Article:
Greetings and welcome to issue 5.1 of Panorama, which features an essay by Elizabeth Carlson on Elizabeth Sparhawk-Jones, one of the many talented women who studied with William Merritt Chase. It will fascinate those of you interested in the controversial and complex position of working women in turn-of-the-twentieth century society. We also think you will enjoy reading the many book and exhibition reviews commissioned by our editors. Here you will find a wide range of content related to subjects from eighteenth-century material culture to radical eroticism in the 1960s. Ever wonder about Georgia O’Keeffe’s sister Ida? Georgia and Ida O’Keeffe are both featured in museum exhibitions this spring, and we are thrilled to include reviews about these two very different presentations.
Karl Kusserow is guest editor for the Bully Pulpit in this issue, in which he and his contributors take on the pressing issue of the environment in their discussion of ecocriticism and the arts. Karl, who is the John Wilmerding Curator of American Art at the Princeton University Art Museum, co-curated the exhibition Nature’s Nation: American Art and Environment with Alan Braddock, of William & Mary. The highly acclaimed exhibition opened in Princeton before traveling to the Peabody Essex Museum and Crystal Bridges Museum of American Art. Rebecca Bedell builds upon this theme in her research note on Asher B. Durand’s iconic painting Progress, which only reappeared from its sequestered home in 2018, when it was generously donated to the Virginia Museum of Fine Arts. New information about the artist’s patron, combined with close study of the actual painting, helps us to rethink interpretations of unremitting optimism that have been traditionally ascribed to this monumental work.
We are also very proud of our In the Round selection of essays on the topic of Amateurism and American Visual Culture, guest edited by Justin Wolff of the University of Maine. Justin issued a call for papers that yielded a large number of proposals, and he worked with us to choose a fascinating range of topics covering art and visual culture of the twentieth century. Several of these essays make particularly good use of our online format, which allows us to feature music and video clips that would be impossible to host in a paper-based journal. These submissions prompted a review of our image and multimedia policy and resulted in working through some of the finer points of copyright and fair use with the lawyer from the University of Minnesota Libraries Publishing. Depending on such variables as file size and copyright holder preferences, Panorama has now identified a series of different ways in which such content can be made available to its readers, many of which we use in the essays on amateurism.
We are pleased to announce some new members of the Panorama editorial team. Executive Editor Lauren Lessing stepped down due to her new position as director of the Stanley Museum of Art at the University of Iowa, and we are very pleased to share that Austen Barron Bailly, George Putnam Curator of American Art at the Peabody Essex Museum, has now joined the team of executive editors for a three-year term. Panorama seeks to ensure that the executive editors represent the academic and museum worlds, and some of Austen’s curatorial credits include American Epics: Thomas Hart Benton and Hollywood (2015), American Impressionist: Childe Hassam and the Isles of Shoals (2016), and Jacob Lawrence: The American Struggle (2020). In July, she becomes chief curator at the Crystal Bridges Museum of American Art in Bentonville, Arkansas. We are also welcoming three new section editors: Rebecca Bedell of Wellesley College began working on exhibition reviews and Erin Pauwels of Temple University on Research Notes in January, while Katelyn Crawford of the Birmingham Museum of Art will join the Research Notes team in June. In this new issue, you will see the early fruits of the work of these excellent scholars.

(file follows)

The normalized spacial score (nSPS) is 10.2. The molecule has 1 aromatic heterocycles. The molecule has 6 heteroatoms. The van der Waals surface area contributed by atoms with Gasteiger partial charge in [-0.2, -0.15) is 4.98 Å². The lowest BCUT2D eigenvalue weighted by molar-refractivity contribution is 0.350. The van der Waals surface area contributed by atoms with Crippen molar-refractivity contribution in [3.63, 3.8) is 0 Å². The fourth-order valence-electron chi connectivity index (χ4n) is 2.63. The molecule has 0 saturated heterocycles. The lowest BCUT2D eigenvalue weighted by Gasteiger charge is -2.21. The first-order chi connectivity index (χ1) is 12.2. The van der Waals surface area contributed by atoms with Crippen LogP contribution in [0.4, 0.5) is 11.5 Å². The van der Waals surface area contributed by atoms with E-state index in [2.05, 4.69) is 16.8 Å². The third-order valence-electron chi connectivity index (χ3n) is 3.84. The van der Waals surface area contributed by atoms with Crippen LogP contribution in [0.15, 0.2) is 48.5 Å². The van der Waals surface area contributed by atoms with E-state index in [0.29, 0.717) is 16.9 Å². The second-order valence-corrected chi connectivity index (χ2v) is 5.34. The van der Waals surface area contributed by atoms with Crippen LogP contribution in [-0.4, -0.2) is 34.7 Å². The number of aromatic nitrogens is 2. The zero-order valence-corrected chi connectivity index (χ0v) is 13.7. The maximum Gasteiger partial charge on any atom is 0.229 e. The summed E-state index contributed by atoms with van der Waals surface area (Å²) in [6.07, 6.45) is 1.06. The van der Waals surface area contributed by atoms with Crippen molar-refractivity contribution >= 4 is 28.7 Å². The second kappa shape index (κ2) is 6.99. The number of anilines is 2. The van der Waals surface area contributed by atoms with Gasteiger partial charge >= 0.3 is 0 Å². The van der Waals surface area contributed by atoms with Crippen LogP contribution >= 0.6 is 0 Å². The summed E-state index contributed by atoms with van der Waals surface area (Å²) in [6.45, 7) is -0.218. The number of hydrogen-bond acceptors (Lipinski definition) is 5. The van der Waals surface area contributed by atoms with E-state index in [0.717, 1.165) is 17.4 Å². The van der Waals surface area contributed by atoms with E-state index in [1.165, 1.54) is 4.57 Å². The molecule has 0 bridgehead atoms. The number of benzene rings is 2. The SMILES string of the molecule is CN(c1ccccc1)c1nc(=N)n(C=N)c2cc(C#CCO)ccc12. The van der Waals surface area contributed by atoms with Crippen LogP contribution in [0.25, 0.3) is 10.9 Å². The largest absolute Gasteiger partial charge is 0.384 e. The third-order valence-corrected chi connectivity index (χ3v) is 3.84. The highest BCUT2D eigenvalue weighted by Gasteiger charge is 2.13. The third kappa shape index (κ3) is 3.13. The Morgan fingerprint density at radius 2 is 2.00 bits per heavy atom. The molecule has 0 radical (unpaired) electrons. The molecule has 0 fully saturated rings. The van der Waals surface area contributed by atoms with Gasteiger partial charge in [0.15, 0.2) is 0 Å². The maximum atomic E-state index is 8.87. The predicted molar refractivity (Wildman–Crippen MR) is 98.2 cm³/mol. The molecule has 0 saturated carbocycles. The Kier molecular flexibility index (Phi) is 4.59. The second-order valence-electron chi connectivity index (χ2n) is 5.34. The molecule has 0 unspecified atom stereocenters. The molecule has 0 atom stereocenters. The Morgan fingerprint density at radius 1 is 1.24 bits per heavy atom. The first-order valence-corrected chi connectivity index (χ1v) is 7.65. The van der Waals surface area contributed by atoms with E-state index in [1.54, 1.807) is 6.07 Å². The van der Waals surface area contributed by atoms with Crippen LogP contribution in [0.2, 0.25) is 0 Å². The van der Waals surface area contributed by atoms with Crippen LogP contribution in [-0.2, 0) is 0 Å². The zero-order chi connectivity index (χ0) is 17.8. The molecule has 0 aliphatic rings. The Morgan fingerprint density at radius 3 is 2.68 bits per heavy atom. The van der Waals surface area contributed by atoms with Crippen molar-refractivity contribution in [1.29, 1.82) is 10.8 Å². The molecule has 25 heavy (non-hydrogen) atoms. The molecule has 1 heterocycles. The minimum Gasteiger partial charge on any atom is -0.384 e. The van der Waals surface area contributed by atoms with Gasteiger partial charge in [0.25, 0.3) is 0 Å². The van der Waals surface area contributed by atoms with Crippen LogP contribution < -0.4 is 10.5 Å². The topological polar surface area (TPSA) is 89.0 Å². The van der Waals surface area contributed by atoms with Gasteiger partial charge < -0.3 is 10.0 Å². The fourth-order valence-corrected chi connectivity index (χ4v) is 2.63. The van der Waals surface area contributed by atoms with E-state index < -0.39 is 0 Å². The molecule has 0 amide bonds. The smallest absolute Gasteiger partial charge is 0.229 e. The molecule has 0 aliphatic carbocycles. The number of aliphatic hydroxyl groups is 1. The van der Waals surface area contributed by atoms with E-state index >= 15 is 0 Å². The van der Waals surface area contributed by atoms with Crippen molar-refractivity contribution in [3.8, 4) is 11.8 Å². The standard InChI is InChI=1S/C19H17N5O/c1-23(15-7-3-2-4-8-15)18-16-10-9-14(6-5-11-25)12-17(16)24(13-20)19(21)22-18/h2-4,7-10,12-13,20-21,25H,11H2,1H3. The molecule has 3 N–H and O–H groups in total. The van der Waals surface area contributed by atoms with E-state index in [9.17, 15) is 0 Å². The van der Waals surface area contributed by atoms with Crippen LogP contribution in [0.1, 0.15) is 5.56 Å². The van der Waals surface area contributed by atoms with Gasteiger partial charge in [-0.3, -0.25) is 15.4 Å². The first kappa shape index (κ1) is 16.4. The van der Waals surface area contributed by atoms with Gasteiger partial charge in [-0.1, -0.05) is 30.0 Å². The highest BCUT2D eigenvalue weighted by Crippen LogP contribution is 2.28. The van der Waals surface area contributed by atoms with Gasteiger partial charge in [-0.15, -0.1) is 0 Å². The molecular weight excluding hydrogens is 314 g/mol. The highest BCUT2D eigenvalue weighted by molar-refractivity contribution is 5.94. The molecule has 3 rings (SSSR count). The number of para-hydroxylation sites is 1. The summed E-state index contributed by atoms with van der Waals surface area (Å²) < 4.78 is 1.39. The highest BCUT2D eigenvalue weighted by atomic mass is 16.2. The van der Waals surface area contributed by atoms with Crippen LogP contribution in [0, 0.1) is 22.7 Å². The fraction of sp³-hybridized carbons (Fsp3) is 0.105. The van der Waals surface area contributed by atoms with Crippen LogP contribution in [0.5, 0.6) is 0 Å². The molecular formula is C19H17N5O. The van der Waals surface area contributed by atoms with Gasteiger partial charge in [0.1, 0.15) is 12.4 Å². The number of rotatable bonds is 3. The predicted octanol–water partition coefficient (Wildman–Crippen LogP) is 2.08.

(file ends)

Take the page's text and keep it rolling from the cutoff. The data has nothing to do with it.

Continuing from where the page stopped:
Panorama continues to reach a consistently expanding audience. In 2018, visits to the site were up 58.9 percent to 25,142 total visits and the number of unique visitors to the site increased 64.3 percent to 19,076. To help us assess our readership, we encourage you to link directly to articles on our site whenever you share them or assign them to a class. As evidence of the quality of the scholarship published in Panorama, three recent articles are being republished in other forums. In addition, Tara Kohn received an honorary mention from the National Portrait Gallery Director’s Essay Prize for her essay “Elevated: Along the Fringes of 291 Fifth Avenue,” which was published in our last issue. Sharing Panorama articles and the journal hashtag #journalpanorama on Facebook, Twitter, and Instagram does increase our readership, so we encourage you to keep spreading the word!
Cite this article: M. Elizabeth Boone, John Bowles, Austen Barron Bailly, “Editors’ Welcome,” Panorama: Journal of the Association of Historians of American Art 5, no. 1 (Spring 2019), http://editions.lib.umn.edu/panorama/article/editors-welcome-5-1.
PDF: Editors’ Welcome 5.1